- “There’s the offices of the local paper,” Ron said, pointing to our left. “The ‘Juneau Empire’. You have to wonder – a landlocked town of some 32 000 people, and it has a newspaper called the ‘Empire’. We call it the ‘Juneau Vampire’, anyway. When I first moved here I remember picking up the paper and finding that the entire front page was devoted to a local scandal where a headmaster of a local school had scheduled an event opposite a basketball tournament and everyone was shocked, shocked and horrified… but if you wanted any international news on what was happening in the world you had to turn to page 4.” (my kind of town, this)
- “Did you know that Alaska was purchased from the Russians for just over $7 million dollars – which works out to roughly 2 cents and acre?” (wow. Today, that would buy two mansion-sized houses. If that.)
- “That’s the salmon hatchery, right there. A couple of years ago this big sea lion came up and gorged himself on salmon, and then he climbed up right here on the highway for a nap. They came after him waving more salmon in his face going heeeeere, little sea lion come this way, trying to lure him away – he was BIG, a ten-footer weighing enough to sink a small fishing boat – but he had had his fill and wanted none of that, he just wanted to sleep. So he did, right there in the road. And they eventually wound up putting orange safety cones around him on the highway and left him alone until he woke up and took himself back to the water. And yes, he did make the front page of the Vampire.”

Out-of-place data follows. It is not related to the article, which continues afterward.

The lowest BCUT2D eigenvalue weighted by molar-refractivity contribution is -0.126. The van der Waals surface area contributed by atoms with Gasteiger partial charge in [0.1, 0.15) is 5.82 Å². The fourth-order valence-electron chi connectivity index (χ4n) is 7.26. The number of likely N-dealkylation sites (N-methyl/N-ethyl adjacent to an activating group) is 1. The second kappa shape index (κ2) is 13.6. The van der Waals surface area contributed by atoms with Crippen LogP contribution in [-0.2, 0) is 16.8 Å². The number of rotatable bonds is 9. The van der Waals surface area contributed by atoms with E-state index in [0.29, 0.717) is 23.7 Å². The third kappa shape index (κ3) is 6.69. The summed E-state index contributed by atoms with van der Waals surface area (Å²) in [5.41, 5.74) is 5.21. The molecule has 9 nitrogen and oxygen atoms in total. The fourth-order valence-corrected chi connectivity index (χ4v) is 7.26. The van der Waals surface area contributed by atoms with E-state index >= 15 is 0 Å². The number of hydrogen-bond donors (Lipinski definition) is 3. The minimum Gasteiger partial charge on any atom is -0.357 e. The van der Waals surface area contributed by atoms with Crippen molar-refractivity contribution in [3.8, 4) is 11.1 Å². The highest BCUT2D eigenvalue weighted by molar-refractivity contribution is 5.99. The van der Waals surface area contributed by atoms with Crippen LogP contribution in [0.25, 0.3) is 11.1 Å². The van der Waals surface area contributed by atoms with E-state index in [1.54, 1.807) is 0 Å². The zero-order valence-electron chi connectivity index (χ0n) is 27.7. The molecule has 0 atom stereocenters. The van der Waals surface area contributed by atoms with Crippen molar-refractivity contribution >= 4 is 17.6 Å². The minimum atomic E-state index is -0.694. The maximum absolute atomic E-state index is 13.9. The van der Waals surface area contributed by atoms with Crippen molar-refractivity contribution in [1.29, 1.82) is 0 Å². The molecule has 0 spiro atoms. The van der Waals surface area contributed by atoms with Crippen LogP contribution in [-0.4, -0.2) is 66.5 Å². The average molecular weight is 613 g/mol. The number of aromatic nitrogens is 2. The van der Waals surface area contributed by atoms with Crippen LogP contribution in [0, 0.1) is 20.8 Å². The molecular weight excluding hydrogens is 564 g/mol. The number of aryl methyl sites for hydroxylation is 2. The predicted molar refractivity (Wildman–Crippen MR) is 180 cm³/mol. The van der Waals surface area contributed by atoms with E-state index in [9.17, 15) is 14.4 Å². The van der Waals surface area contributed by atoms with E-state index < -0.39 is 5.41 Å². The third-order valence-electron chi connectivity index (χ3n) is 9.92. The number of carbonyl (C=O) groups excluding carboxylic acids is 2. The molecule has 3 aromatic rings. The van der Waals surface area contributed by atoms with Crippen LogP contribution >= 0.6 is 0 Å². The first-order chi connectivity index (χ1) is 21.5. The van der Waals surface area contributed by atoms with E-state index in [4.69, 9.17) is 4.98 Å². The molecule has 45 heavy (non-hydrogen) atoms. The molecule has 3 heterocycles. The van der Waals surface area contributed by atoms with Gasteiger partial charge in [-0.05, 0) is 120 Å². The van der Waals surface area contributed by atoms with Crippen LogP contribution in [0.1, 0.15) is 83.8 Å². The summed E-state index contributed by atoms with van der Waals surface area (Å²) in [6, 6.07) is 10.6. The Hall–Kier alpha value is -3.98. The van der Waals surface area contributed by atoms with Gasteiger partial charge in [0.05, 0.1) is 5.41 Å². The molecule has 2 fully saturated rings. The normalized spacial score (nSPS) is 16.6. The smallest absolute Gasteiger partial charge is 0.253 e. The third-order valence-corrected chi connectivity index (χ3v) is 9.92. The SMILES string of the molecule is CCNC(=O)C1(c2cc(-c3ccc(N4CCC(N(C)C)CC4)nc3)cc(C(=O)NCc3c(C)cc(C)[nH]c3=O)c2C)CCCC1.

He deposited us on the parking lot of the Mendenhall Glacier Visitor Centre eventually, told us to run off and play for an hour and a half, and that he would be back to get us then. “I’m not allowed to wait there,” he said jovially. “If you aren’t there, we’ll leave without you. Now go and have fun, and be careful of bears.”

And so I walked away from the bus. And across a generic parking lot. And through a wooden-roofed pavilion.

And into the presence of my first glacier.